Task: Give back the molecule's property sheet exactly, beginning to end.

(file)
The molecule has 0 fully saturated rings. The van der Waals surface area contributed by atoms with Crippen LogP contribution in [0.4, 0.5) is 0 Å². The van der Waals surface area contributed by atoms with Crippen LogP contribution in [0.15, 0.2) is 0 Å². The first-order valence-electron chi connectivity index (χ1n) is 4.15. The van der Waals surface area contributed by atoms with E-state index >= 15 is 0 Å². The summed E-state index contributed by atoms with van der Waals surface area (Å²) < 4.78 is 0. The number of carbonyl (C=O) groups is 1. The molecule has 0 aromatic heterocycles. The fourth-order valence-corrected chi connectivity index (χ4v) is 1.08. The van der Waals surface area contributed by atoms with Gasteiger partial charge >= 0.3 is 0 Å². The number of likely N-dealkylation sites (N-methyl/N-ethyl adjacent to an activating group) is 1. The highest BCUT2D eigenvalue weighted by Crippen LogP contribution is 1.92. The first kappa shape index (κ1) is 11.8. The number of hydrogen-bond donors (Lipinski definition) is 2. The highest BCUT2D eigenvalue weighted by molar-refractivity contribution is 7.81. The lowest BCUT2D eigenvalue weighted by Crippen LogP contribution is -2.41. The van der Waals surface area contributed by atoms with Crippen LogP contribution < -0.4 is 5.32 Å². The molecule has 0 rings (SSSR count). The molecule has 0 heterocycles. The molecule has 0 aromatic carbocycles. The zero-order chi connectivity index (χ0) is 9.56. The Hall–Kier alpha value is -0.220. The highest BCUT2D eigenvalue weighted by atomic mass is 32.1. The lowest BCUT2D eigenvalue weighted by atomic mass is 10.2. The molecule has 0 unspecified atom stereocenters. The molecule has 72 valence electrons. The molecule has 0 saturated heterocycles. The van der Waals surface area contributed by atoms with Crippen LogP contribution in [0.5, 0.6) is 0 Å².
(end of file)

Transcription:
The molecule has 0 fully saturated rings. The van der Waals surface area contributed by atoms with Crippen LogP contribution in [0.4, 0.5) is 0 Å². The van der Waals surface area contributed by atoms with Crippen LogP contribution in [0.15, 0.2) is 0 Å². The first-order valence-electron chi connectivity index (χ1n) is 4.15. The van der Waals surface area contributed by atoms with E-state index >= 15 is 0 Å². The summed E-state index contributed by atoms with van der Waals surface area (Å²) < 4.78 is 0. The number of carbonyl (C=O) groups is 1. The molecule has 0 aromatic heterocycles. The fourth-order valence-corrected chi connectivity index (χ4v) is 1.08. The van der Waals surface area contributed by atoms with Gasteiger partial charge >= 0.3 is 0 Å². The number of likely N-dealkylation sites (N-methyl/N-ethyl adjacent to an activating group) is 1. The highest BCUT2D eigenvalue weighted by Crippen LogP contribution is 1.92. The first kappa shape index (κ1) is 11.8. The number of hydrogen-bond donors (Lipinski definition) is 2. The highest BCUT2D eigenvalue weighted by molar-refractivity contribution is 7.81. The lowest BCUT2D eigenvalue weighted by Crippen LogP contribution is -2.41. The van der Waals surface area contributed by atoms with Crippen LogP contribution < -0.4 is 5.32 Å². The molecule has 0 rings (SSSR count). The molecule has 0 heterocycles. The molecule has 0 aromatic carbocycles. The zero-order chi connectivity index (χ0) is 9.56. The Hall–Kier alpha value is -0.220. The highest BCUT2D eigenvalue weighted by atomic mass is 32.1. The lowest BCUT2D eigenvalue weighted by atomic mass is 10.2. The molecule has 0 unspecified atom stereocenters. The molecule has 72 valence electrons. The molecule has 0 saturated heterocycles. The van der Waals surface area contributed by atoms with Crippen LogP contribution in [0.5, 0.6) is 0 Å².